What now for Xstrata CEO Mick ‘The Miner’ Davis?
© The Financial Times Ltd 2014 FT and 'Financial Times' are trademarks of The Financial Times Ltd.
We are talking here about Glenstrata, of course, going ex-Mick Davis and cum-Ivan Glasenberg as soon as the last bits of competition authority clearance arrive…
Ivan has already sent industry tongues a-wag with some off-the-grid comments at a BMO Capital Markets conference in Florida, as reported by Reuters:
What we’ve got to do, when the markets do get stronger, no need to keep building a new asset and let’s keep the market tight for a while…
Anglo American has parted ways with Cynthia Carroll and the mining group does not know who’s going to replace her. The share price popped 3.2 per cent on the news – a rare Footsie gainer on Friday morning at pixel time.
Cynthia Carroll, the chief executive of Anglo American, has resigned from her post at the strike-hit mining company after almost six years in the job.
The group said Ms Carroll, the first non-South African and first female chief executive of the mining conglomerate when she was appointed in 2007, would continue as chief executive until a successor had been appointed and “an appropriate transition has taken place”.
Here’s the key bit from Monday’s confirmation that Xstrata’s independent directors are once again recommending merger terms from Glencore…
1. To approve the New Scheme subject to the resolution to approve the Revised Management Incentive Arrangements to be put to the Further Xstrata General Meeting being passed. The Independent Xstrata Non-Executive Directors intend to recommend unanimously that eligible Xstrata Shareholders vote in favour of only this resolution at the New Court Meeting; and Read more
Final terms from Glencore in its hostile bid for Xstrata include this weird proposal:
In order to provide clarity on the issue of CEO succession, Mick Davis will become the Chief Executive Officer and executive director of the Combined Group on the Merger becoming effective but to step down within 6 months with Ivan Glasenberg becoming Chief Executive Officer of the Combined Group at that time. Read more
Fierce statement out of Xstrata on Friday afternoon…
The Independent Directors of Xstrata plc have today written to Glencore International plc to request clarification of the outline proposal (the “Proposal”) provided to the Xstrata Board immediately prior to the Xstrata Court Meeting and New Xstrata General Meeting today in Switzerland. Read more
Xstrata’s chief executive Mick Davis is on the warpath. On Thursday he captured headlines with his threat to scrap $5.4bn in coal and copper projects in Australia, blaming Canberra’s plan to slap a 40 per cent “super profits tax” on mining companies. But the tax has some supporters, as well. See FT Alphaville for an overview. Read more
And so to the Melbourne Mining Club on Monday evening, where Xstrata’s Mick Davis was telling us how he was once the youngest cricketing umpire in South Africa, explaining along the way the “intellectual purity” of a nil premium merger of equals, as he would like to consummate with the unwilling Cynthia Carroll at Anglo American.
Xstrata telling the market what it already knows. Noting “media speculation”, not least here, and here in these very pixels, followed by more detail in the pink pages, Mick Davis, chief executive, on Wednesday hung out the ‘for sale’ sign with a statement to the London market.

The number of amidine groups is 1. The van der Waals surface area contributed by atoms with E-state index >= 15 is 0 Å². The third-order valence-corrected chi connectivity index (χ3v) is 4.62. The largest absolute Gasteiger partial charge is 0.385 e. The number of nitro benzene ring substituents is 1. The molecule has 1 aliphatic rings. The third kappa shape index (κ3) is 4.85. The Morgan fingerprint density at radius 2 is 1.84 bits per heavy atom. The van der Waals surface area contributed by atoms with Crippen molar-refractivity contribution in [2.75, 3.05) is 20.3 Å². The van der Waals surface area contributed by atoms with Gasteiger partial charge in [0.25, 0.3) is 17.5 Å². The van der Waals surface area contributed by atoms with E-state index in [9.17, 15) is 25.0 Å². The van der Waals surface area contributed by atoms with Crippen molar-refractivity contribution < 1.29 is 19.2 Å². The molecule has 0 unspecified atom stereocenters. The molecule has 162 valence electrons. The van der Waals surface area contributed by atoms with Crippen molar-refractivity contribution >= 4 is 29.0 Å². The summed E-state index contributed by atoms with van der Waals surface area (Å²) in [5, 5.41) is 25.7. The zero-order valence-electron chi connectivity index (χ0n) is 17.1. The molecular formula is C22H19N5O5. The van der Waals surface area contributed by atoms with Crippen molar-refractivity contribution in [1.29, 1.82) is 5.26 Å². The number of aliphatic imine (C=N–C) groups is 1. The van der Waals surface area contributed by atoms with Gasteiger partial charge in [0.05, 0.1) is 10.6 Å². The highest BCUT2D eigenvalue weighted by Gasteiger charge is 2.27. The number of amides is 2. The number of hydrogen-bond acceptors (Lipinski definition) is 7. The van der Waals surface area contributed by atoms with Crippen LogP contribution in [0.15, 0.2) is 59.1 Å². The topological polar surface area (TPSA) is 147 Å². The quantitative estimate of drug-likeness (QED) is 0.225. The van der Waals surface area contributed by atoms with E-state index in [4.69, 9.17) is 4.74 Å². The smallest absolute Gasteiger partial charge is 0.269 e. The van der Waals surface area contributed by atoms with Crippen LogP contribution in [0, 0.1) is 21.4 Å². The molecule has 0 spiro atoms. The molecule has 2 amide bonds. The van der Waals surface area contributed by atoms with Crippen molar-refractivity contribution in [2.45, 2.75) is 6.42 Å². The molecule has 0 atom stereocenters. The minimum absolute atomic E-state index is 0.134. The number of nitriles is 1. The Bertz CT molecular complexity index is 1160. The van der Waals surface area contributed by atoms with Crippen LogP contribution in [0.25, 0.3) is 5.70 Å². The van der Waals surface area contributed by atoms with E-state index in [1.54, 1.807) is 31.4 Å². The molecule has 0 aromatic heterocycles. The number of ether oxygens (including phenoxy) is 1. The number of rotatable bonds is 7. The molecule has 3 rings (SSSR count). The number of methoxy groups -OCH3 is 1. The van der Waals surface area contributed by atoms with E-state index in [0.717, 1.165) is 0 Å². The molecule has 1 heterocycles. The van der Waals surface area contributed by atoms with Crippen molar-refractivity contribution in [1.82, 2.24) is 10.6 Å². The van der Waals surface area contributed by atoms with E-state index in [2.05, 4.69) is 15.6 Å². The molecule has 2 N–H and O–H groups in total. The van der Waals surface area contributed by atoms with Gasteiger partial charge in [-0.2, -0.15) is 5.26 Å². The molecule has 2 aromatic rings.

Xstrata confirms that its ongoing interaction with other industry participants includes dialogue with a number of parties covering a range of topics of mutual interest such as industry consolidation. Read more
Unaccustomed as he is to selling businesses, Xstrata chief executive Mick Davis has taken the plunge. Of course, the sale for $1.15bn of all of Xstrata’s aluminium interest to private equity group Apollo Management, is actually the result of the last whopping deal the miner did – the $18.8bn acquisition of Falconbridge in 2006. So net-net deal-hungry Mr Davis is probably still feeling pretty comfortable.
The sale of the aluminium assets – flagged as non-core and likely to be sold at the time of the Falconbridge deal – has come in as expected at between $1bn to $1.3bn. The buyer, Apollo, is the US private equity group run by Leon Black, thought be some to be edging closer to an IPO. Read more
Xstrata, the acquisitive mining group, clocked up yet another deal on Monday: it has agreed to pay C$4.6bn (£2bn) in cash for Lionore, a Canadian nickel specialist that will fit neatly into Falconbridge, the Canadian copper and nickel group which Xstrata bought last summer for £8.5bn.
Rumours of Xstrata’s interest in Lionore first surfaced two weeks ago, but talk of a deal then was scotched by news that Xstrata’s chief executive, Mick Davis, and fellow directors had together sold £27m in Xstrata stock. Read more
Xstrata on Tuesday predicted that 2007 would be another good year for the mining sector, with most commodity prices staying high, and insisted that it was ready to make more acquisitions after last year’s $18.8bn takeover of Falconbridge of Canada. Mick Davis, Xstrata chief executive, said: “The integration of Falconbridge is done and dusted. The team is ready to move on.” He said that he was still interested in getting into the iron ore, platinum, and bauxite/alumina markets, but that Xstrata had not yet found a deal that it would be comfortable with. Fortune favours the bold, they say, and Mr Davis is among the boldest, says Lombard. Confidence about the robustness of the commodity cycle is the one area where Mr Davis and some of the investment community diverge. Some worry about “lack of visibility” on base metal prices but Mr Davis and his team are more concerned about missing opportunities if they are too conservative about the cycle. Even bulls of Xstrata must wonder whether now is really the moment for Mr Davis to break into another acquisitive sprint.